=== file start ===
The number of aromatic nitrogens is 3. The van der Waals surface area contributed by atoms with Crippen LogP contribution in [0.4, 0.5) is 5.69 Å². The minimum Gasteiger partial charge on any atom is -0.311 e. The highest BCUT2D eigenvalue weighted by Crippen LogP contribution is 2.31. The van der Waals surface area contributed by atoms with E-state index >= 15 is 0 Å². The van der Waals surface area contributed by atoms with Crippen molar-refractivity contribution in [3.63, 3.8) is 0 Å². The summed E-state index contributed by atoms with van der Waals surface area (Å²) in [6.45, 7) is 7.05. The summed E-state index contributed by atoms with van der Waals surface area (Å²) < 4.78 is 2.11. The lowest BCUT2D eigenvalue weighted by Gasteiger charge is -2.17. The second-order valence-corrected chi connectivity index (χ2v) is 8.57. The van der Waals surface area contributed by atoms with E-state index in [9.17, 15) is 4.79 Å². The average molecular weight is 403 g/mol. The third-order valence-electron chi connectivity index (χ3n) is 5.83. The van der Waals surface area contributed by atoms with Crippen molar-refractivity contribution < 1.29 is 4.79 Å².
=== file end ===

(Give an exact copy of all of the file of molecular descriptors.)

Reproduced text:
The number of aromatic nitrogens is 3. The van der Waals surface area contributed by atoms with Crippen LogP contribution in [0.4, 0.5) is 5.69 Å². The minimum Gasteiger partial charge on any atom is -0.311 e. The highest BCUT2D eigenvalue weighted by Crippen LogP contribution is 2.31. The van der Waals surface area contributed by atoms with E-state index >= 15 is 0 Å². The van der Waals surface area contributed by atoms with Crippen molar-refractivity contribution in [3.63, 3.8) is 0 Å². The summed E-state index contributed by atoms with van der Waals surface area (Å²) in [6.45, 7) is 7.05. The summed E-state index contributed by atoms with van der Waals surface area (Å²) < 4.78 is 2.11. The lowest BCUT2D eigenvalue weighted by Gasteiger charge is -2.17. The second-order valence-corrected chi connectivity index (χ2v) is 8.57. The van der Waals surface area contributed by atoms with E-state index in [9.17, 15) is 4.79 Å². The average molecular weight is 403 g/mol. The third-order valence-electron chi connectivity index (χ3n) is 5.83. The van der Waals surface area contributed by atoms with Crippen molar-refractivity contribution < 1.29 is 4.79 Å².